– You have to come with me, – Lasse said. – I won’t let you out of my sight.
To be honest, at that time traveling with a Latvian girlfriend was like trying to swim with three bricks tucked under your swimsuit. Latvia was freshly independent country with it’s economy in shambles and rich Western countries were concerned that sneaky Latvians might misuse visas to steal jobs from their legal citizens and offer discounts on sexual services that were rightfully highly priced. In embassies Latvian passports were regarded with suspicion and contempt. Visas were issued only after repeated interviews and paperwork harassment.
Getting married with Lasse finally started to make sense. A Swede had on his highway mostly green light. Some of that light might transfer to his wife.
My abstract romantic notion that Lasse, Swedish Prince On White Horse, might save me from my misery turned to reality that I didn’t want to get married (and what would I do in boring Sweden anyway?) only to return to a realistic assessment that crossing the Atlantic Ocean had an immense potential for unseen opportunities. Just the idea of opportunities makes me vibrate with excitement.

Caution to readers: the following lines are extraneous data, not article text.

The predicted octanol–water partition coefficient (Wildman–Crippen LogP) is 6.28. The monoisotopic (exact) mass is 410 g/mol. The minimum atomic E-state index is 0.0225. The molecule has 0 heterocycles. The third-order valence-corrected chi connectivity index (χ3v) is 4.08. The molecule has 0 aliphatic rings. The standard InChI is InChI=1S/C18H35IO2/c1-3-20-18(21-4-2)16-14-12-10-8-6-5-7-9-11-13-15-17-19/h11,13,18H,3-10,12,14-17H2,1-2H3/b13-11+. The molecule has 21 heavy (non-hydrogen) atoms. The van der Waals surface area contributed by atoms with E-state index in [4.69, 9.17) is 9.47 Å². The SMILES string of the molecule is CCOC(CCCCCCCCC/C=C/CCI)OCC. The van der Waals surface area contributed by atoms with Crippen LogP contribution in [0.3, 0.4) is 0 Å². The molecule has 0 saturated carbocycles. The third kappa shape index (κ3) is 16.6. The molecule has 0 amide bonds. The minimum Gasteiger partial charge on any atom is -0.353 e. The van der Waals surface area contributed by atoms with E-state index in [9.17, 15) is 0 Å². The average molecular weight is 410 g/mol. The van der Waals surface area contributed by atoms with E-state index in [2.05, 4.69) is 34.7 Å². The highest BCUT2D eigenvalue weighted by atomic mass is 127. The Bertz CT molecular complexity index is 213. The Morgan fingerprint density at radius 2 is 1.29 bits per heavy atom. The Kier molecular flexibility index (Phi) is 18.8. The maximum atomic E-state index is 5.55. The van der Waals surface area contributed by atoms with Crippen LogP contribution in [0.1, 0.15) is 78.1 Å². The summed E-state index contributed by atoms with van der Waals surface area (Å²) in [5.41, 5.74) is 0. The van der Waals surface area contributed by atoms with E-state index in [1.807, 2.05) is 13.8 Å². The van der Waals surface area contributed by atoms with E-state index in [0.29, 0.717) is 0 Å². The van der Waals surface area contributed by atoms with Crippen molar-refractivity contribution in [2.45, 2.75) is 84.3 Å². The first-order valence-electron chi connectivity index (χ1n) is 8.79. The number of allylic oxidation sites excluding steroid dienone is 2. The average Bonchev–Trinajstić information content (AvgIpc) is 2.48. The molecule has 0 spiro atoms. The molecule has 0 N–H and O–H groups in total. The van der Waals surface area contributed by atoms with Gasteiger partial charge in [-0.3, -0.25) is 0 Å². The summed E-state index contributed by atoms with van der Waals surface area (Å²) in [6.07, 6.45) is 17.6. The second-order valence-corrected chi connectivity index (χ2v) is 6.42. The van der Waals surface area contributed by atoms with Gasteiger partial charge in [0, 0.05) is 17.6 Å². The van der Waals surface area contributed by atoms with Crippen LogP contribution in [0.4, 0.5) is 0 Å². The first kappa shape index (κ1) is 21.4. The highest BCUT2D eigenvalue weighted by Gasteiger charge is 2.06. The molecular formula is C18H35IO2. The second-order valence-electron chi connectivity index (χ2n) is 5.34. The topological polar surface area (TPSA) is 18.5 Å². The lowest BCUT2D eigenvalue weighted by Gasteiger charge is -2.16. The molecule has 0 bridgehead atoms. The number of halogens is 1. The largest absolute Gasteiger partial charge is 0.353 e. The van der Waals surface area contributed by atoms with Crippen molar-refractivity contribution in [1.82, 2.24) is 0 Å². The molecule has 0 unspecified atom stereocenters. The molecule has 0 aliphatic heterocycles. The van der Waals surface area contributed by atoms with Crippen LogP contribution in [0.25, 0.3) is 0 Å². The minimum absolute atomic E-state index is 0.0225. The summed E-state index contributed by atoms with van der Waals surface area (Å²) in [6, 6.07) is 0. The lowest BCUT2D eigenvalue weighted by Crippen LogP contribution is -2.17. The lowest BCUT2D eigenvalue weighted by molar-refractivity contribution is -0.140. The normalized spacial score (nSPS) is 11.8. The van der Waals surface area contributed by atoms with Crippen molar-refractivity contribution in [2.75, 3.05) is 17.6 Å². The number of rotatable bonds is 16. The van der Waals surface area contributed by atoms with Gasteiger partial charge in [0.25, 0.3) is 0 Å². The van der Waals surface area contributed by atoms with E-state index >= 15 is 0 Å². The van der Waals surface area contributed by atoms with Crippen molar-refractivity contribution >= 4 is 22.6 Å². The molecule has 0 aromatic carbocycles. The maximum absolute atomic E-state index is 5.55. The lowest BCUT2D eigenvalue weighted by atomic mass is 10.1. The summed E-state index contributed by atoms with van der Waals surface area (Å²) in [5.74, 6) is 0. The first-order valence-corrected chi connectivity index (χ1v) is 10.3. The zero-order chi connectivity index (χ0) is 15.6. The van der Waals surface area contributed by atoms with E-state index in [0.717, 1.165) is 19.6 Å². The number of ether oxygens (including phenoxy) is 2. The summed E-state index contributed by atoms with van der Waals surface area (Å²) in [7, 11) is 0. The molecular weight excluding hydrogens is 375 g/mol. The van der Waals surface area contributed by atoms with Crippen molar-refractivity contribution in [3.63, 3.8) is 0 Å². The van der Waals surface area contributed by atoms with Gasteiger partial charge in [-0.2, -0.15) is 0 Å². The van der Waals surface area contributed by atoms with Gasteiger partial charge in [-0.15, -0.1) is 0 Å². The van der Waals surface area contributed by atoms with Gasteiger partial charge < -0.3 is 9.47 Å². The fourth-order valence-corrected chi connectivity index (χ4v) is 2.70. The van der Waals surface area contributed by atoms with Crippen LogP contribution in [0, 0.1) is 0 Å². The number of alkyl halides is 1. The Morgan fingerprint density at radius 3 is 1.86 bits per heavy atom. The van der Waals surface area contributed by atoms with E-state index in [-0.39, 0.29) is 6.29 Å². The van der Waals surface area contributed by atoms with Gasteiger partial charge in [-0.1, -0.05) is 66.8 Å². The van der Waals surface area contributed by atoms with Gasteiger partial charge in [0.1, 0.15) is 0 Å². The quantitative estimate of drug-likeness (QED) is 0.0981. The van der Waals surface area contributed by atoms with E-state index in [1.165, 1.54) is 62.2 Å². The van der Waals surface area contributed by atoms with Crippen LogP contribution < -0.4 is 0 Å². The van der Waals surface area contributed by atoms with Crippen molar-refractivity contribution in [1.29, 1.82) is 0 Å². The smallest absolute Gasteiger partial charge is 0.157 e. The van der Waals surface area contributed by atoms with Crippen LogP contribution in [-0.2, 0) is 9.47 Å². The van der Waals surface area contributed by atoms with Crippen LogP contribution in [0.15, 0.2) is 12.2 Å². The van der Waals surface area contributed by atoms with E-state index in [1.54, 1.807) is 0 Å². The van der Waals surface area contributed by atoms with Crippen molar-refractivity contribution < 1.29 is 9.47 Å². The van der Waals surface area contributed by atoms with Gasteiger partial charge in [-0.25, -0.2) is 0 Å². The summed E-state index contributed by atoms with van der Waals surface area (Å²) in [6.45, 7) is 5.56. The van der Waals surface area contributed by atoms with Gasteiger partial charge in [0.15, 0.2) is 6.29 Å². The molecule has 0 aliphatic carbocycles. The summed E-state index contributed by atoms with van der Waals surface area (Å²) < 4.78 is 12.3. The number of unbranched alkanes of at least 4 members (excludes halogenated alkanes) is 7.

The festival ended and from sunny Odessa we arrived back to gloomy Kiev to observe bread lines and tragic faces. We both were in inexplicably bad mood. Some of Lasse’s odd gestures that I had found intriguing before now were irritating me. Unlike my Russian Ex, Lasse was a good person and he didn’t deserve my poisonous nagging that I am so capable of so I covered my aggravation with silence.
Maybe it was the separation anxiety, I thought. Maybe am trying to protect myself from pain of separation from the lover.
It will be all right when I see him again.
Lasse went back to Sweden. I went back to Latvia where I packed winter clothes in two cheap plastic travel bags. I heard it was cold in Canada. Then I took flimsy, Estonian-run ferry to Stockholm. It was 7 AM when the ferry tied up at the pier. Dark, gray, uncomfortable morning. I recognized Lasse’s face in the small crowd of locals. Seeing the lover didn’t make my heart leap out of the throat My mood got foul.
Two days later we were married. It was three and half weeks from the moment we met.